To continue the donut example, you could say, “I hear that you’re pissed I ate all the donuts. After working for eight hours and not eating, I ate all three of them without even thinking. I didn’t do it with malicious intent. It hurts to hear that you think I’m selfish. Is that what you really think of me?”

Isn’t that much better than, “Well, you didn’t make me anything to eat, and I was starving, so, yeah, I ate them. If you had thought of me for a change, I wouldn’t have eaten your three precious donuts.”

7. VOMP it out

VOMP is an acronym for a formula to help deal productively with conflict.

  • Voice your concerns/experience: “I ate all three donuts after working without eating anything else.”
  • Own your responsibility in the issue: “I didn’t clean up or leave any donuts for you.”
  • eMpathize with the other person: “I understand that you were looking forward to one of those donuts, and it made you feel like I don’t think about you.”
  • Plan for what will change in the future: “I want to find ways to make sure you know how much I love and appreciate you. Even if I eat everything in the house, I want you to know I think of you, would do anything for you, and that I am grateful for all you do for me. What could I do differently to make that real for you?”  Then negotiate a specific, actionable plan that will work for both parties.

8. Remember you aren’t Chicken Little and the sky is not falling

I want the lights on, and you want the lights off. If we both really want it our way, a conflict will arise.

What does that mean? Does it mean we hate each other, that we have a bad relationship, that you have commitment issues, that I am selfish, that secretly everyone’s been wanting the lights off my entire life and that’s why previous relationships haven’t worked out?

No, it means we want different things at the same time. That’s all conflict means.

Advertising

Be very careful not to make disempowering and destructive meanings that will lead to more pain and create more conflict later.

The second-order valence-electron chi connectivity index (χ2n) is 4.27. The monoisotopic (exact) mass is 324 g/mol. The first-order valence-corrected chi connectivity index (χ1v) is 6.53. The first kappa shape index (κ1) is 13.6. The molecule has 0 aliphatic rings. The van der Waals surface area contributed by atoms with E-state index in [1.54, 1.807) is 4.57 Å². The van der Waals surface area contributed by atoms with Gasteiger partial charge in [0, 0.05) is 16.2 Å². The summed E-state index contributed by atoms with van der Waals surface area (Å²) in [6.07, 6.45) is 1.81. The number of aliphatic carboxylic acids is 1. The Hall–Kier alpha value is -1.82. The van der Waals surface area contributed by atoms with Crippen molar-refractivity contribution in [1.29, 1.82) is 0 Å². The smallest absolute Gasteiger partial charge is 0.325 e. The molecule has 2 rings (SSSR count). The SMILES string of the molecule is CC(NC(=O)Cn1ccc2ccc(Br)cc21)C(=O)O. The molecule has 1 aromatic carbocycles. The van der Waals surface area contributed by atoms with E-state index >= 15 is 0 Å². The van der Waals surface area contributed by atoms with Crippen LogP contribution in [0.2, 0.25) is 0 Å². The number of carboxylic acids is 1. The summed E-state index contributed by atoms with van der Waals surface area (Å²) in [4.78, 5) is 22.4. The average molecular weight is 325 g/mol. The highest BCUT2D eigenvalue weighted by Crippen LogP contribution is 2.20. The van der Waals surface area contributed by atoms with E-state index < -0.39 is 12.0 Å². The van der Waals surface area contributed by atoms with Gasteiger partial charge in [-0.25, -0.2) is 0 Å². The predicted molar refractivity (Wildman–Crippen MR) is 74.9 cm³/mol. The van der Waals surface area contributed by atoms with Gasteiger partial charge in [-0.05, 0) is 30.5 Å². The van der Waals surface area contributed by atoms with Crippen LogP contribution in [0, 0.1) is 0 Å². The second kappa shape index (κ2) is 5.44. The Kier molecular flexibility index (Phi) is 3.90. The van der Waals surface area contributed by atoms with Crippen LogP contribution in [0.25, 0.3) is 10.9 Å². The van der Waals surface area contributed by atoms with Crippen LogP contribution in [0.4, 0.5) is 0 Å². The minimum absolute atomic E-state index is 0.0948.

Why The Zen Master Smiles Through The Storm

You need not fear the storm. It is what brings the rainbow.

For so long, you have been confused, thinking conflict is to be feared, a sign that something has gone wrong. The Master smiles knowing that here lies the remedy to the illness.

Conflict is a cleansing, allowing the misunderstandings and hurt to come to light. So now you can smile too, knowing that conflict offers an opportunity for healing to unfold. Don’t worry that you may not do all these steps right. You will have many chances to practice. Like any practice, you will see the transformation little by little until one day you will smile.

What is a conflict you have been avoiding? Will your life get any better by letting it fester? How good will it feel to clean out the wound? Your ascension to mastery starts with one conversation.

Try these words: “Do you have some time to talk?”

Featured photo credit: zenonline via flickr.com

More by this author

21 Ways To Strengthen Struggling Relationships 10 Lessons Everyone Can Learn From These Millionaires and Billionaires Who Started With Nothing 8 Simple Steps to Resolve Any Conflict Like a Zen Master Confused About Your Career? Why That’s Good & What To Do Now 20 Invaluable Keys to Success That You’ve Been Ignoring

Trending in Communication

1 Procrastination Is a Matter of Emotion, Here’s How to Stop It 2 What Does Self-Conscious Mean? (And How to Stop Being It) 3 How to Get Unstuck in Life and Live a More Fulfilling Life 4 What Will Happen When You Surround Yourself With Positive People? 5 How to Surround Yourself With Positive People

Read Next

Advertising
Advertising
Advertising

Last Updated on March 30, 2020

What Does Self-Conscious Mean? (And How to Stop Being It)

What Does Self-Conscious Mean? (And How to Stop Being It)

Have you ever walked into a room and felt like your nerves simply couldn’t handle it? Your heart beats fast, you start to sweat, and you feel like all eyes are on you (even if they’re really not). This is just one of the many ways that being self-conscious can rear its ugly head.

You may not even realize you’re self-conscious, and you may be wondering, “What does self-conscious mean?” That’s a good place to start.

This article will define self-consciousness, show how practically everyone has faced it at one point or another, and give you tips to avoid it.

What Does Self-Conscious Mean?

According to the Merriam-Webster dictionary, self-conscious is defined as “conscious of one’s own acts or states as belonging to or originating in oneself.”[1]

Not so bad, right? There’s another definition, though — one that speaks more to what you’re going through: “feeling uncomfortably conscious of oneself as an object of the observation of others.” For those of us who regularly deal with extreme self-consciousness, that second definition sounds about right.